The equationer, 1892 engraving.

Every­one is bored of talk­ing about the def­i­n­i­tion of craft beer, right? Which is why we had our biggest day of traf­fic in weeks when we some­what reluc­tant­ly returned to the sub­ject on Wednes­day. Any­way, our post prompt­ed Dave S at Brew in a Bed­sit to try a more log­i­cal approach, assign­ing points for ‘crafti­ness’ to give brew­eries an over­all score:

I test­ed this out for a few obvi­ous can­di­dates, and got rough­ly the fol­low­ing scores, from least to most crafty:

Tim­o­thy Tay­lor: ‑9
Oakham: ‑2
Thorn­bridge: +4
The Ker­nel: +6
Wild Beer Co: +8 (ish)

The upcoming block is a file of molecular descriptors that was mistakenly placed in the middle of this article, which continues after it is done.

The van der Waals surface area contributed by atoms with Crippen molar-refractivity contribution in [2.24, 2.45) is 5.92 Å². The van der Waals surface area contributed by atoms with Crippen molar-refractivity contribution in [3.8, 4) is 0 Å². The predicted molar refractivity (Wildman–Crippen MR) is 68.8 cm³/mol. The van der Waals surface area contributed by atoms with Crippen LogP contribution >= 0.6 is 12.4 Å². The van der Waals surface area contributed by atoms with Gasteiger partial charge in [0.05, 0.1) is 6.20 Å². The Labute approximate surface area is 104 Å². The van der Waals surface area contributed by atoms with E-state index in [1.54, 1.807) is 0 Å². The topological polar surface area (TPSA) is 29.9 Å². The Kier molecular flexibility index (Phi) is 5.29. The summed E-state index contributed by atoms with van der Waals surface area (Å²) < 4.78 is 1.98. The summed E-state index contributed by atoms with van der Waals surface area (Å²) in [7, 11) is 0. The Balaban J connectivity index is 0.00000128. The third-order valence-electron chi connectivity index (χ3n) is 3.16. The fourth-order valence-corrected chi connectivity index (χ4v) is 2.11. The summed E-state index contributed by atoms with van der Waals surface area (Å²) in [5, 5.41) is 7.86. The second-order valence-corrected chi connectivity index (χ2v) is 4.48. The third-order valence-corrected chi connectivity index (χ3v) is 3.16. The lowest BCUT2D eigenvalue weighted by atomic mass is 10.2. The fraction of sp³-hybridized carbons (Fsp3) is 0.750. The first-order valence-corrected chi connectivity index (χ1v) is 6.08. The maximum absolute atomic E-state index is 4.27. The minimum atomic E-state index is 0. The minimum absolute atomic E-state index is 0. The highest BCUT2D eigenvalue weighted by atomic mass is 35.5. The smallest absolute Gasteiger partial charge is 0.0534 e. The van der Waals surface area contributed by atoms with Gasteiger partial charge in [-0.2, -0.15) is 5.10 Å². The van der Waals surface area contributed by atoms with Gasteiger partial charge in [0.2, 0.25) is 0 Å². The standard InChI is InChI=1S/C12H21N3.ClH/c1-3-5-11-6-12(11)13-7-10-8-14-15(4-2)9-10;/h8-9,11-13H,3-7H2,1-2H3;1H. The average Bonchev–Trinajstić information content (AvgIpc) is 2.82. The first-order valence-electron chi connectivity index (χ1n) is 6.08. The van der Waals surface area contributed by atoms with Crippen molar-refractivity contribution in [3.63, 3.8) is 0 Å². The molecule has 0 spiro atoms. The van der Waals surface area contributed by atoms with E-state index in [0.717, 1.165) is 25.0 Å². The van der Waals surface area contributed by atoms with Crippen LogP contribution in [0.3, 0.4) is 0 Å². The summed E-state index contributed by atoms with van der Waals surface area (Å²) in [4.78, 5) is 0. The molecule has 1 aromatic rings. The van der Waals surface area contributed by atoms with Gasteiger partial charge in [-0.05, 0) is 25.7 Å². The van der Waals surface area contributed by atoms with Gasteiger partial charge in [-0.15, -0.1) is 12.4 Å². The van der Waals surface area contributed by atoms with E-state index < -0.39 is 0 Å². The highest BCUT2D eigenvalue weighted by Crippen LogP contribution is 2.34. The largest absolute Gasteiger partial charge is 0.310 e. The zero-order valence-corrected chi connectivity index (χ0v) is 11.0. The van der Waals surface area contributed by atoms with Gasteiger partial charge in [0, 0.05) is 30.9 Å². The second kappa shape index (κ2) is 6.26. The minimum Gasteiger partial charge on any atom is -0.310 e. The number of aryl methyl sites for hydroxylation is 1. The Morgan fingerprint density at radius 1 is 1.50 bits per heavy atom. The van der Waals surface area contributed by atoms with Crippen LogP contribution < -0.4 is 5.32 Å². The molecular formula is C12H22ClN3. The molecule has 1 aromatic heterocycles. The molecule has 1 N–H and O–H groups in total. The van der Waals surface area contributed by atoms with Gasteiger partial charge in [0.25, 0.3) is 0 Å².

Michael Lal­ly at Bushcraft Beer gives us three items to chew on every Tues­day. This week, item one was high­ly thought-pro­vok­ing: which brew­eries would you put into the four quad­rants he pro­pos­es? Brew­eries which find them­selves in the bot­tom left ought to be con­cerned: if peo­ple don’t like you and can’t get hold of your beer, it’s prob­a­bly time to change some­thing.

Detail from one of Lars's maps.

Attempt­ing to sum­marise his research into Nor­we­gian farm­house brew­ing in digestible form Lars Mar­ius Garshol has pro­duced a map-laden post which is a good place to start explor­ing the deep, rich mine of con­tent on his blog: